Mail-in ballots, the coronavirus, and a partisan brawl

FILE PHOTO: Patrick Kapple, right, waits in line outside Riverside University High School to cast a ballot during the presidential primary election held amid the coronavirus disease (COVID-19) outbreak in Milwaukee, Wisconsin, U.S. April 7, 2020. REUTERS/Daniel Acker

When it comes to voting, Democrats and Republicans cultivate their own myths. Democrats are sure that there are millions of voters out there who, if it were easy to vote, would vote for them. Republicans are equally sure that if voting is too easy it would lead to a large turnout of people who don’t vote as often and they would never win. Now that the coronavirus has states and citizens looking for safer ways to vote, many states are moving toward mail-in ballots of one form or another. Predictably, the arguments that have emerged about mail ballots have little to do with their utility in a pandemic—obviously, voting by mail is safer than going to a crowded polling place.

Mail-in ballots, in the age of COVID-19, have turned into a partisan brawl which, to no one’s surprise, President Trump started. “Republicans should fight very hard when it comes to statewide mail-in voting. Democrats are clamoring for it,” Trump wrote on Twitter recently. “Tremendous potential for voter fraud, and for whatever reason, doesn’t work out well for Republicans.” So far there are legal battles in Arizona, California, Florida, Nevada, North Carolina, Oklahoma, Pennsylvania, Texas, Virginia and Wisconsin. Partisan groups are battling over everything from whether absentee ballots should be witnessed to whether making voters pay for postage is a poll tax.

Ironically, for all the hollering, there is little evidence that mail-in voting systems favor one political party or the other. The first state to adopt a universal mail-in ballot program was Oregon in 2000. Shortly after it was enacted, Adam J. Berinsky, Nancy Burns, and Michael W. Traugott sought to explore the impact of the new law. They found that voting by mail did not bring substantial numbers of new voters into electorate, nor did it have any effect on whether the electorate was more Democratic or more Republican. The only effect they found was that it helped keep regular voters in the electorate.

Since then there have been many studies seeking to understand whether or not there is a partisan bias to election reforms designed to make it easier to vote, of which vote-by-mail is one. A study published in 2005 by Adam Berinsky came to a surprising and counter-intuitive conclusion about electoral reforms designed to increase turnout among less-privileged voters. He writes, “I review evidence from numerous studies of electoral reform to demonstrate that reforms designed to make it easier for registered voters to cast their ballots actually increase, rather than reduce, socioeconomic biases in the composition of the voting public.”[1] So much for the Democratic myth.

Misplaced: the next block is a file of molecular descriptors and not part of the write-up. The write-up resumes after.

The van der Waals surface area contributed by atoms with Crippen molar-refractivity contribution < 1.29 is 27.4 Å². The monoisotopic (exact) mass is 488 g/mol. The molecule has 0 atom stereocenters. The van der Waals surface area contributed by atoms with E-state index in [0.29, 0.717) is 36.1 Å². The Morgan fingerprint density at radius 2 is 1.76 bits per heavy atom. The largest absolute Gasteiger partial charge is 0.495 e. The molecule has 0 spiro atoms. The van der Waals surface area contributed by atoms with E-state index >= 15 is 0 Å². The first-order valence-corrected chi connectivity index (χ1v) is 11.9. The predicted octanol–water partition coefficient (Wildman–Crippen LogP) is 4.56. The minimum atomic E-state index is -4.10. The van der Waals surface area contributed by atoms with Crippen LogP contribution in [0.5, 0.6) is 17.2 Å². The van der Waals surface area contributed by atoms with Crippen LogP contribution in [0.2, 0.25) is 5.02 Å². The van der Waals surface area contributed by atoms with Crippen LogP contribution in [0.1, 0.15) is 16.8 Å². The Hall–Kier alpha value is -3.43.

Michael Alvarez, Ines Levin and J. Andrew Sinclair looked at a large sample of voters from the 2008 presidential election and found “little support for the hypothesis that convenience voting methods have partisan implications, despite the differences among mail, early, and Election Day voters.”[2]

A study published in 2017 by Barry C. Burden, David T. Canon, Kenneth R. Mayer and Donald P. Moynihan looked at reforms making it easier to register to vote. They found that “Unlike Election Day registration, and contrary to conventional wisdom, the results show that early voting generally helps Republicans. We conclude with implications for partisan manipulation of election laws.” So much for the Republican myth.

But a study by Ethan Kaplan and Haishan Yuan published in 2020 concludes, “We find substantial positive impacts of early voting on turnout equal to 0.22 percentage points of additional turnout per additional early voting day. We also find greater impacts on women, Democrats, independents, and those of child-bearing and working age.”

One of the most widely cited studies on this issue was done by Andrew Hall, Daniel Thompson and Jesse Yoder at Stanford University. There are three states, California, Utah and Washington, that implemented their vote-by-mail systems county by county instead of statewide. Because they rolled out vote-by-mail in a staggered fashion, the researchers could compare turnout and the partisan vote in the same elections with counties that did and did not use vote-by-mail. They compared these counties over a series of elections from 1998 to the 2018 midterms. The study has the advantage of being what social scientists call “a natural experiment,” meaning that voters in the same election could be compared by how they voted—by mail or in person. It is also the largest study ever done on this topic. They find that, “The expansion of vote-by-mail does not appear to tilt turnout towards the Democratic party, nor does it appear to affect election outcomes meaningfully.”

It is a shame that this issue should have fallen prey to the intense polarization of our times. Mail-in balloting does not give one party or the other a substantial advantage. Utah, for instance, was a solidly Republican state before and after mail-in voting and California is likely to remain a solidly Democratic state whether it votes by mail or not. In the era of COVID-19, the decision to move to mail-in ballots should be a public health issue, not a partisan issue.

But when even wearing a face mask becomes a partisan issue, should we really be surprised?

[1] Berinsky, Adam J. “The Perverse Consequences of Electoral Reform in the United States.” American Politics Research, vol. 33, no. 4, July 2005, pp. 471–491, doi:10.1177/1532673X04269419.

[2] Alvarez, R. Michael, et al. “Making Voting Easier: Convenience Voting in the 2008 Presidential Election.” Political Research Quarterly, vol. 65, no. 2, 2012, pp. 248–262. JSTOR,